Andrew Diprose, CEO, RootWave commented, “Our technology uses electricity to zap weeds with zero chemicals. Increased regulation, herbicide resistance, and consumer concerns are all intensifying the urgency to find an environmental solution. Partnering with Small Robot Company means we can automate our weed zapping to operate at farm-scale with renewable energy.”
What else could Tom do?
Tom’s scanning and measurement capabilities are also applicable to lots of wider players in the agriculture industry. The new mapping service offers highly accurate and repeatable measurement of crop data, with the opportunity for every field to become a trial plot. With trial plots yielding as much as 20 tonnes of wheat per hectare, versus the average of 8.4 tonnes on UK farms, there is considerable opportunity to improve performance.
SRC is currently conducting a pilot with its Tom robot taking soil samples to assess soil health measurement. Robotic monitoring could provide accurate, repeatable carbon measurement at farm scale. This could be transformational in providing accurate carbon sequestration measurement to support UK farming’s transition to Net Zero by 2040.
Tom’s highly accurate sub millimetre resolution measurement capabilities will also help enable farmers to access the new post-Brexit Environmental Land Management (ELMS) payments, due to be introduced in 2024. The new scheme creates a framework that links food production and the environment, and will replace subsidies with ‘public money for public goods.’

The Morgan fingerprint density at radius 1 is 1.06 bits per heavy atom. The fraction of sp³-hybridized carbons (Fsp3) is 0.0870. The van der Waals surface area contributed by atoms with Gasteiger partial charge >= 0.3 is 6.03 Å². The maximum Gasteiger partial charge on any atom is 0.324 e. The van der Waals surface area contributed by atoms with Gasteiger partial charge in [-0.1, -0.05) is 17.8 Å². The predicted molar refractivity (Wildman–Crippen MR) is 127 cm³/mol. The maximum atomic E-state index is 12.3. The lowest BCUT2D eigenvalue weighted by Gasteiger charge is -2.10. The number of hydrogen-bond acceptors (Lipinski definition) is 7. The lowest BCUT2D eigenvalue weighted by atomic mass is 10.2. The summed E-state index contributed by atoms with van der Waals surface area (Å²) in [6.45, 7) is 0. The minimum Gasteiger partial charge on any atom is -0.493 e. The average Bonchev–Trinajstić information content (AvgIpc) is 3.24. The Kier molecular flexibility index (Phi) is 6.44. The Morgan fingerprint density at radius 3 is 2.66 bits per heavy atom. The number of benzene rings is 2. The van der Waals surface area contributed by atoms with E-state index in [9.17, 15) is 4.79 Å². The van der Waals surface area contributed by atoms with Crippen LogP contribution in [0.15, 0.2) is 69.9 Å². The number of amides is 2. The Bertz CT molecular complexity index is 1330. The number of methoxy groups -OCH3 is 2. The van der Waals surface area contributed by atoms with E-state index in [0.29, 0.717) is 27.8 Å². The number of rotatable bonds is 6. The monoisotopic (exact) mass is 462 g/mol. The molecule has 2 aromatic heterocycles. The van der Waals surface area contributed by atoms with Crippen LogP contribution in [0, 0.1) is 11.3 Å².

“The UK – and UK agriculture – have made bold commitments to Net Zero,” said Sam Watson Jones, President and co-founder, Small Robot Company. “Robotics can already take billions of accurate measurements in each field. This will transform the way that farms are able to sequester and cycle carbon, and measure that accurately. The opportunity for UK (and global) agriculture to support the transition towards Net Zero is enormous.”
Andrew Hoad, Partner & Head of Waitrose’s Leckford Estate, commented: “This technology could be truly groundbreaking and has the potential to shape how we farm in the future. By helping us be more precise and targeted in controlling weeds and managing pests, this next generation of farming robots could in turn help us protect biodiversity on our land and preserve the natural environment for future generations.”